Business

The Highs and Lows of Marking Edibles

There are a lot of news stories about children accidentally eating cannabis infused candies and cookies because they looked identical to the food they’d normally be eating. Perhaps you know someone who didn’t learn until it was far too late that the brownies they just consumed were infused with enough tetrahydrocannabinol to make Cheech and Chong blush? Upon hearing all of these stories one can’t help but ask the question: Is there any way to prevent these cannabis mix-ups from happening?

Even though you can’t die from eating too many edibles, consuming cannabis infused foods when you aren’t prepared or planning on it could make you fail a drug test, miss work or class, or potentially cause an accident. It’s entirely true that more children end up in the emergency room for eating common household items like dryer pods or drinking hand sanitizer and bleach every year, than for cannabis edibles but if it does happen there’s a strong chance you could end up on the local news.

After receiving pressure from concerned parents and legislators, Colorado took action and required all cannabis infused food to be marked with a Safety Symbol on the actual product, not just the label. This means that even outside the package, both children and adults would be able to identify whether or not their food contains cannabis.

The California State Senate unanimously passed a bill identical to Colorado’s but they have yet to require edible companies to mark their food products. The other legal states seem content leaving edibles unmarked but this creates a precarious situation for consumers when their cannabis treats look exactly like normal food. Consumers currently have an option to put their edibles in a food storage lockbox. This is a practical step towards protecting others from accidental consumption, but even the most careful among us can accidentally drop a gummy bear or misplace a cookie somewhere to be found by an unassuming adult or child. What are their options?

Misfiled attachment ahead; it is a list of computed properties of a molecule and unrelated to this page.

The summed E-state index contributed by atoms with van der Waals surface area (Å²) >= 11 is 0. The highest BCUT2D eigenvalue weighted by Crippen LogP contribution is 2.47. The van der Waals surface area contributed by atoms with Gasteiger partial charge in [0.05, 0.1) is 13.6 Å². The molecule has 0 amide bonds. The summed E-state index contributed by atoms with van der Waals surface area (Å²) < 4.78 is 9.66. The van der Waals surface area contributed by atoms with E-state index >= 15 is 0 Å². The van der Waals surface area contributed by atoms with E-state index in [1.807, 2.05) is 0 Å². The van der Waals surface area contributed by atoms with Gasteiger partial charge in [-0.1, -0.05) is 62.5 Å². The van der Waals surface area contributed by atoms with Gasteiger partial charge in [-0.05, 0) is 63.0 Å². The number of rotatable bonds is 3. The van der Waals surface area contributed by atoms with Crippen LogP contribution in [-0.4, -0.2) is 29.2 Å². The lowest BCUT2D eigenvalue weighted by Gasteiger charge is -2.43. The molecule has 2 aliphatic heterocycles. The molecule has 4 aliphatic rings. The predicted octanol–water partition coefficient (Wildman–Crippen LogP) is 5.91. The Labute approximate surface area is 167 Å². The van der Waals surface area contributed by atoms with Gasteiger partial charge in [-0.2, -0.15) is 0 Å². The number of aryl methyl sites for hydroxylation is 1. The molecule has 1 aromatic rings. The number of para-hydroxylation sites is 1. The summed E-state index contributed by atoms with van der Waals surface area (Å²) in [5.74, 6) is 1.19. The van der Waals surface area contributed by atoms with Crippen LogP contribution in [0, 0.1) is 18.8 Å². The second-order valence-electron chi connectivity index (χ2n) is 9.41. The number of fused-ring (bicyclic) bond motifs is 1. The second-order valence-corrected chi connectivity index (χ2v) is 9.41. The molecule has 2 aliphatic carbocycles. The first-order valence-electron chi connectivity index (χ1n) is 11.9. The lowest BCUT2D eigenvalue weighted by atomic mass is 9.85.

Baked Smart, the creator of Cannacals™, has created fun edible green cross safety decals that can easily be applied to most foods. When Baked Smart co-founders Leah and Michael met in Portland, they quickly realized they shared a vision of establishing themselves in the emerging cannabis industry. Identifying the need for a more common sense approach to edibles safety was the catalyst for creating Baked Smart. The green cross decals are made of sugar and cornstarch and are easy to apply. Baked Smart’s home kits give consumers a fun and easy way to mark dispensary bought edibles or their homemade cannabis creations. They are the first to bring a tool to help consumers mark their edibles and prevent accidental consumption but this is only the beginning.

As more and more states legalize cannabis, new and innovative ways for consumers to mark their edibles will begin appearing. Adding a safety symbol to cannabis-infused foods is a small extra step well worth taking to ensure customers can easily spot the pot. With 2018 now here and cannabis legalization facing more challenges than ever, it is in everyone’s best interest to present the cannabis community as proactive, responsible, and willing to make positive changes everyone needs for an overall safer industry.

Chase Rader

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